Smell was certainly an important part of dinosaur life. What do we know about it?
The two Atlantic Category 5 hurricanes and three Northwest Pacific Category 5 super typhoons of 2019 set records
A complex natural signaling system could help address impulse-control disorders
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What is nothing? Sounds like a simple question— nothing is simply the absence of something, of course —until you begin to think about it. The other night the American Museum of Natural History hosted its 14 th annual Asimov Memorial Debate, which featured five leading thinkers opining (and sparring, sometimes testily, but more on that later) about the nature of nothing.“Nothing is the most important part of the universe,” said Lawrence Krauss, a physicist at Arizona State University and author of the recent “A Universe from Nothing: Why There is Something Rather than Nothing.” Of course we can imagine the (mostly) empty space between galaxies as being a sort of nothing...
It's Friday and I'm about to go away on fieldwork for a while, so let's have some fun (even though substantial media interest in the new Isle of Wight azhdarchoid pterosaur Vectidraco continues unabated)...
Begin at the beginning by Kathleen Raven: Where do you begin the story of genetically modified food? At a modern beginning, with Augustinian monk Gregor Mendel, arguably the father of genetics as we know it today?...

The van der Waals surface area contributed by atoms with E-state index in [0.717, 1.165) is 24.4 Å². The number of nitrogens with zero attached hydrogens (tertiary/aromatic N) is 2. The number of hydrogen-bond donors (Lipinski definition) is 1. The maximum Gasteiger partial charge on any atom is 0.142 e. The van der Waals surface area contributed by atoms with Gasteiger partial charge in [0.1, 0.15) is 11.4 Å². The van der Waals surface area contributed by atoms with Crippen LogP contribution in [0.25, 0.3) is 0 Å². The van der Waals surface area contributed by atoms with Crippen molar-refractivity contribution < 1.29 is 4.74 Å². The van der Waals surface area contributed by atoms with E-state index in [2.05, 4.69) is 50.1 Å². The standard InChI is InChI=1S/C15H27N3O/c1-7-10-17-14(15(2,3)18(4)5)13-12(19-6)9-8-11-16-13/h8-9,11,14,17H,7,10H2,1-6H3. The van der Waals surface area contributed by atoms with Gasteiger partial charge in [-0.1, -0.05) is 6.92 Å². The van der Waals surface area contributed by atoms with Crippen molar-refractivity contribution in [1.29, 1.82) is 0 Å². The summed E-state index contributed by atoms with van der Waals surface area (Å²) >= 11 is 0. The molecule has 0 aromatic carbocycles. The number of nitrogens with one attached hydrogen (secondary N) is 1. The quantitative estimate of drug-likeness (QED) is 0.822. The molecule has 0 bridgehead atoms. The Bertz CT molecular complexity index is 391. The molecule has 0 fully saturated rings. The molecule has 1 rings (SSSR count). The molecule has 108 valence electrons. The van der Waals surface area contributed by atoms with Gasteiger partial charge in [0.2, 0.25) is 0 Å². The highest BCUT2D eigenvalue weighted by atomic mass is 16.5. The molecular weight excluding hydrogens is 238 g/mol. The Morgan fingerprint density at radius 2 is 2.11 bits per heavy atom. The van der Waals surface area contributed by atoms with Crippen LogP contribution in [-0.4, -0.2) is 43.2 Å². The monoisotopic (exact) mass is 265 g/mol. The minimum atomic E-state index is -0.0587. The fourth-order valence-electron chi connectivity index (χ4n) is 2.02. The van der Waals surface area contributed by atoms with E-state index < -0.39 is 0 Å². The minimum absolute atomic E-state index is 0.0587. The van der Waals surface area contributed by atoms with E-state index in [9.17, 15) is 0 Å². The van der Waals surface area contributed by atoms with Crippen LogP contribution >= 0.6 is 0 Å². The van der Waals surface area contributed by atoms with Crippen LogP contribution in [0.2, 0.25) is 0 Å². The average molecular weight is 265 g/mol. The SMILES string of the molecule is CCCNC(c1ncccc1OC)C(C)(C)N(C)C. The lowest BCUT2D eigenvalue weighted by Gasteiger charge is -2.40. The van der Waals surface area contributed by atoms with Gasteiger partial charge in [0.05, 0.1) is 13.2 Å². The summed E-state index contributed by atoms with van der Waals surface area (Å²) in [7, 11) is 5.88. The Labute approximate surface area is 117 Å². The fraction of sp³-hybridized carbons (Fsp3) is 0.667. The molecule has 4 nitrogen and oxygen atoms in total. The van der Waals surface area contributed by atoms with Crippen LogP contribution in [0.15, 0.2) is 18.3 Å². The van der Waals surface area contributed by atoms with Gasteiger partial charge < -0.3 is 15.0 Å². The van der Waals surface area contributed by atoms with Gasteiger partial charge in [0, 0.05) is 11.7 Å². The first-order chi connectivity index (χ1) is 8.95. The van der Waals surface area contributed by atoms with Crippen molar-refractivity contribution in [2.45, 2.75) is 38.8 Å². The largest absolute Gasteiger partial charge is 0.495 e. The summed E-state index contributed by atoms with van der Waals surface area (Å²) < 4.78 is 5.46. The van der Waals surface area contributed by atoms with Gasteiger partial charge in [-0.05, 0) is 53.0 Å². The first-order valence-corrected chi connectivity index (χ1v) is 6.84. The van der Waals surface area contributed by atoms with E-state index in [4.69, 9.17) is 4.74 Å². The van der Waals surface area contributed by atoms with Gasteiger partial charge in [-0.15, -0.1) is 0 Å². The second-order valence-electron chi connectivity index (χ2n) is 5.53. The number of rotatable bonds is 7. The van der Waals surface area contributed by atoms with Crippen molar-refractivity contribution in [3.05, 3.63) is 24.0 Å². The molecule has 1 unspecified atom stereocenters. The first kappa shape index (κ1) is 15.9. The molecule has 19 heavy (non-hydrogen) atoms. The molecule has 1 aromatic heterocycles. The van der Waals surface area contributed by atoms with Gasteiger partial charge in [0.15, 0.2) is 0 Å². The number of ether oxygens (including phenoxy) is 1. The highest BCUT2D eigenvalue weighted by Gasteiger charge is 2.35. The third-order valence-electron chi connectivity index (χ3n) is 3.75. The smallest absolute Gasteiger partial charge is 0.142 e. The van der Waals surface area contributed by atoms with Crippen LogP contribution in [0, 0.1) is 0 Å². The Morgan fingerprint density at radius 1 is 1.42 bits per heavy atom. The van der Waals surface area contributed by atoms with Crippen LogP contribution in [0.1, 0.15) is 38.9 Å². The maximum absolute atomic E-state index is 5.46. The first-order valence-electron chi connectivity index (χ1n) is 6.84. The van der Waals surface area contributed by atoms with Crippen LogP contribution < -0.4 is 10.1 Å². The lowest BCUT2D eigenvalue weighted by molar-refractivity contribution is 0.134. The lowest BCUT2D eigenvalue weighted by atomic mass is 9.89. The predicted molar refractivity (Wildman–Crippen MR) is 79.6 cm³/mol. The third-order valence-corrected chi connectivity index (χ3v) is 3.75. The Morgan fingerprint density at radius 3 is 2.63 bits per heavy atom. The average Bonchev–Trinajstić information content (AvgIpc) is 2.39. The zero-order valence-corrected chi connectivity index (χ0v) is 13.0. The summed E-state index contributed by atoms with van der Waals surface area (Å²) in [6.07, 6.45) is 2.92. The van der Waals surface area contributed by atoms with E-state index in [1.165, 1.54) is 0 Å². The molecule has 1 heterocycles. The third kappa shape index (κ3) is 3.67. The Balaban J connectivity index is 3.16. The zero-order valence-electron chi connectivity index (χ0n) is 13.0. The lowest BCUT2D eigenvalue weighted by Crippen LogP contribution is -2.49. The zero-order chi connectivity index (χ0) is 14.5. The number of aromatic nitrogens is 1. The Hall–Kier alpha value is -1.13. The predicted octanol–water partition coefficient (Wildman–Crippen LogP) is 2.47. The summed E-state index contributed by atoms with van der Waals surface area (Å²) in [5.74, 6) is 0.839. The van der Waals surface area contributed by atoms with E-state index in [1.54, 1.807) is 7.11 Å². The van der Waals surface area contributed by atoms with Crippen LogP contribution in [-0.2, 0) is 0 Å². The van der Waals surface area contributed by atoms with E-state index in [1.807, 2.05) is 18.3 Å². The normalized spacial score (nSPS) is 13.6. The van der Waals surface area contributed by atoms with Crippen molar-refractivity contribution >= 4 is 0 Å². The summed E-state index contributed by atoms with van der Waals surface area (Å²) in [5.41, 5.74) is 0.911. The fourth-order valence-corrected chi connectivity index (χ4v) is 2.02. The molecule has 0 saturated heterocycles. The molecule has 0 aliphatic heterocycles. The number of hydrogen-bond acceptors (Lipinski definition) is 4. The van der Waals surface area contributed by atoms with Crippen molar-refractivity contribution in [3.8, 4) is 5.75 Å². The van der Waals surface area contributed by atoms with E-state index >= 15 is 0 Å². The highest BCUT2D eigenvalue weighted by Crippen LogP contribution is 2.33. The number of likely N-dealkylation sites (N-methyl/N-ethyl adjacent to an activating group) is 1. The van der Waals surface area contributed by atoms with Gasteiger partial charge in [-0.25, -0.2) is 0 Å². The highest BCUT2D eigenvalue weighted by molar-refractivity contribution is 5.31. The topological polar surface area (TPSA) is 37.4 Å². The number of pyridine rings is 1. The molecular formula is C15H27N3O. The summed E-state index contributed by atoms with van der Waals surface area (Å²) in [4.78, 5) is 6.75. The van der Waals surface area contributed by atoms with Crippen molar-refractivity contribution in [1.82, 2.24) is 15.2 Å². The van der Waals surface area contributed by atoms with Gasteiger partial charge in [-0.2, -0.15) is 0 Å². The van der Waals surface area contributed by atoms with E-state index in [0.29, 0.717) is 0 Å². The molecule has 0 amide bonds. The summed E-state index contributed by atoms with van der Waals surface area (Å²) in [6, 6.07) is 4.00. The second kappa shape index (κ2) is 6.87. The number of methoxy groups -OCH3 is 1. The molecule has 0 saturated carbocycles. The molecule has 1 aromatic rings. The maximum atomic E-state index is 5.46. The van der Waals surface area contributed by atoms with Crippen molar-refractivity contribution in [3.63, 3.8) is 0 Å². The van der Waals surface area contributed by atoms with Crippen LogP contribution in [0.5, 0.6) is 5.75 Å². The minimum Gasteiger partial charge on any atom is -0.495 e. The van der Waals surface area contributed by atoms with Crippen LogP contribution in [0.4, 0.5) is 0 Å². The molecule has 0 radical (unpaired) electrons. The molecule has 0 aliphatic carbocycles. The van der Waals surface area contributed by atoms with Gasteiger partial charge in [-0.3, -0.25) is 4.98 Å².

IntroductionThinking diagrammatically as a way of conceptualizing our world has been in existence from the moment the first cave-person picked up a soft ‘rock’ and started making markings on the walls of his/her dwelling...
(Ed. note: This post previously appeared on our Sleights of Mind Blog) Change blindness, our failure to detect changes in a scene that should have been (but weren't) obvious, is a common occurrence not only on the magic stage, but it in real life, too.The San Francisco Exploratorium has now produced a spectacular demonstration of cumulative change blindness...
#SciAmBlogs Thursday - Dog Spies, Girl Scouts, Pet Trade, Moral Paradox, Tiniest Microbe, Human-Teeth Fish, Mimic Octopus, and more.
- Stephanie Swift - Making Pretty, Meaty, Friendly Animals - Julie Hecht - Spying on Dogs: Intrigue, drama and science - Jennifer Ouellette - Walking the Planck: Our Lopsided Universe - Bonnie Swoger - On Girl Scouts, glaciers, and great women - Becky Crew - The sheepshead fish has human teeth, but it’s okay because it won’t give you a psychedelic crisis - Jennifer Frazer - What The World’s Tiniest Free-Living Microbe Is Doing In You - Katherine Harmon - Mimic Octopus Makes Home on Great Barrier Reef - John R...
A very exciting day at the network today, as we welcome a new blogger - Julie Hecht, an expert in dog cognition and behavior, which is mostly (some other animals may occasionally show up) what her new blog Dog Spies is going to be about...
Anyone who’s tried to move through fine sand—whether running along the beach or driving through the desert—knows the difficulty that a loose, granular track presents to locomotion.
Laboratories that sequence an individual’s entire genome should limit the results they report to clinicians and their patients based on certain usability criteria, according to the first set of guidelines on the subject from the American College of Medical Genetics (ACMG)...
Malachite asked an excellent question I’m actually well-placed to address without further research. Yay! New curiosity: what the heck is that danger zone where Missouri meets Tennessee?...
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